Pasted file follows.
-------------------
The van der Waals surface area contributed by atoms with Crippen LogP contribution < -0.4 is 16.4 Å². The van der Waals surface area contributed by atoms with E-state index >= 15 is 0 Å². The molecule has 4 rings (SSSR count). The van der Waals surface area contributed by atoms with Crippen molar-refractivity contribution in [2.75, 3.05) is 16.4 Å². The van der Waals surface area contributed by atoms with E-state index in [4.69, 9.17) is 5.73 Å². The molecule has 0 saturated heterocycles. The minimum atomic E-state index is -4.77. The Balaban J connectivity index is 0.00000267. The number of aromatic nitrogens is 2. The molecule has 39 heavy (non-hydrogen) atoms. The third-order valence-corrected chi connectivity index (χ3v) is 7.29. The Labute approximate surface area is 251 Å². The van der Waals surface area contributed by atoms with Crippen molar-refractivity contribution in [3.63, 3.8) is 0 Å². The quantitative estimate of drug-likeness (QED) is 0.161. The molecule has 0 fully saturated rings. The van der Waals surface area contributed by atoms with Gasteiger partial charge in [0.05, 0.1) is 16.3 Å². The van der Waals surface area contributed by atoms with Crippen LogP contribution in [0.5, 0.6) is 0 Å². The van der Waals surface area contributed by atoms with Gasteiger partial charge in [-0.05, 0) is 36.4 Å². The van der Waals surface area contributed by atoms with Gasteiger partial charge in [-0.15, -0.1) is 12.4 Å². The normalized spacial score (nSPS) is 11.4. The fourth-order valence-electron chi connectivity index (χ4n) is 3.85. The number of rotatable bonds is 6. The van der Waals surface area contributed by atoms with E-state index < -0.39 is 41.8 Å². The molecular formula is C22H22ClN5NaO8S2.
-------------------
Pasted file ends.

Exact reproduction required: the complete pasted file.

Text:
The van der Waals surface area contributed by atoms with Crippen LogP contribution < -0.4 is 16.4 Å². The van der Waals surface area contributed by atoms with E-state index >= 15 is 0 Å². The molecule has 4 rings (SSSR count). The van der Waals surface area contributed by atoms with Crippen molar-refractivity contribution in [2.75, 3.05) is 16.4 Å². The van der Waals surface area contributed by atoms with E-state index in [4.69, 9.17) is 5.73 Å². The molecule has 0 saturated heterocycles. The minimum atomic E-state index is -4.77. The Balaban J connectivity index is 0.00000267. The number of aromatic nitrogens is 2. The molecule has 39 heavy (non-hydrogen) atoms. The third-order valence-corrected chi connectivity index (χ3v) is 7.29. The Labute approximate surface area is 251 Å². The van der Waals surface area contributed by atoms with Crippen molar-refractivity contribution in [3.63, 3.8) is 0 Å². The quantitative estimate of drug-likeness (QED) is 0.161. The molecule has 0 fully saturated rings. The van der Waals surface area contributed by atoms with Gasteiger partial charge in [0.05, 0.1) is 16.3 Å². The van der Waals surface area contributed by atoms with Crippen LogP contribution in [0.5, 0.6) is 0 Å². The van der Waals surface area contributed by atoms with Gasteiger partial charge in [-0.05, 0) is 36.4 Å². The van der Waals surface area contributed by atoms with Gasteiger partial charge in [-0.15, -0.1) is 12.4 Å². The normalized spacial score (nSPS) is 11.4. The fourth-order valence-electron chi connectivity index (χ4n) is 3.85. The number of rotatable bonds is 6. The van der Waals surface area contributed by atoms with E-state index < -0.39 is 41.8 Å². The molecular formula is C22H22ClN5NaO8S2.